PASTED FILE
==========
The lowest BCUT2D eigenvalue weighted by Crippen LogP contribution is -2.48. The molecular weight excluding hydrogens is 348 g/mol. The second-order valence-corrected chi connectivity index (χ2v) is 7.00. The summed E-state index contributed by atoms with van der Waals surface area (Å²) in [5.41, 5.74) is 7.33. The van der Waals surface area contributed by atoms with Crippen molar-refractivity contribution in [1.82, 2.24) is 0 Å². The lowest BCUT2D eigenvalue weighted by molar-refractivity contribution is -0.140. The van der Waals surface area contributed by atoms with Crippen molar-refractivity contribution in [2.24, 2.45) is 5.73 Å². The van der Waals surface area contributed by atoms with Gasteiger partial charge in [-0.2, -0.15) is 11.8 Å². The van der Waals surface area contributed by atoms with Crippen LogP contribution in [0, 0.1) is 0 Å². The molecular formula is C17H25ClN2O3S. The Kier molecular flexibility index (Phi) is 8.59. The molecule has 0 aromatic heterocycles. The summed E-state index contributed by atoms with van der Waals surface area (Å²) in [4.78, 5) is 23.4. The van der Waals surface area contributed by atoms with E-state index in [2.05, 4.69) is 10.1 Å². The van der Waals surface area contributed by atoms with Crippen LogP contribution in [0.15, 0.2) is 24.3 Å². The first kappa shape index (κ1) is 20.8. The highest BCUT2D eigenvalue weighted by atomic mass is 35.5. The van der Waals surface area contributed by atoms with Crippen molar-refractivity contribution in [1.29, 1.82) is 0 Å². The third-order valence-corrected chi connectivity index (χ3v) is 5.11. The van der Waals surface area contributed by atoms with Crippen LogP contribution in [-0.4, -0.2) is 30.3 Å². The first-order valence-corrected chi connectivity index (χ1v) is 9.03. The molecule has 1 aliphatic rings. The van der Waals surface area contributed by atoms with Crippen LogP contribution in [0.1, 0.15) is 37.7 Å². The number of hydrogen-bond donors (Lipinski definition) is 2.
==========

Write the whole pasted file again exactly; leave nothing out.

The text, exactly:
The lowest BCUT2D eigenvalue weighted by Crippen LogP contribution is -2.48. The molecular weight excluding hydrogens is 348 g/mol. The second-order valence-corrected chi connectivity index (χ2v) is 7.00. The summed E-state index contributed by atoms with van der Waals surface area (Å²) in [5.41, 5.74) is 7.33. The van der Waals surface area contributed by atoms with Crippen molar-refractivity contribution in [1.82, 2.24) is 0 Å². The lowest BCUT2D eigenvalue weighted by molar-refractivity contribution is -0.140. The van der Waals surface area contributed by atoms with Crippen molar-refractivity contribution in [2.24, 2.45) is 5.73 Å². The van der Waals surface area contributed by atoms with Gasteiger partial charge in [-0.2, -0.15) is 11.8 Å². The van der Waals surface area contributed by atoms with Crippen LogP contribution in [0, 0.1) is 0 Å². The molecular formula is C17H25ClN2O3S. The Kier molecular flexibility index (Phi) is 8.59. The molecule has 0 aromatic heterocycles. The summed E-state index contributed by atoms with van der Waals surface area (Å²) in [4.78, 5) is 23.4. The van der Waals surface area contributed by atoms with E-state index in [2.05, 4.69) is 10.1 Å². The van der Waals surface area contributed by atoms with Crippen LogP contribution in [0.15, 0.2) is 24.3 Å². The first kappa shape index (κ1) is 20.8. The highest BCUT2D eigenvalue weighted by atomic mass is 35.5. The van der Waals surface area contributed by atoms with Crippen molar-refractivity contribution in [1.29, 1.82) is 0 Å². The third-order valence-corrected chi connectivity index (χ3v) is 5.11. The van der Waals surface area contributed by atoms with Crippen LogP contribution in [-0.4, -0.2) is 30.3 Å². The first-order valence-corrected chi connectivity index (χ1v) is 9.03. The molecule has 1 aliphatic rings. The van der Waals surface area contributed by atoms with Crippen LogP contribution in [0.1, 0.15) is 37.7 Å². The number of hydrogen-bond donors (Lipinski definition) is 2.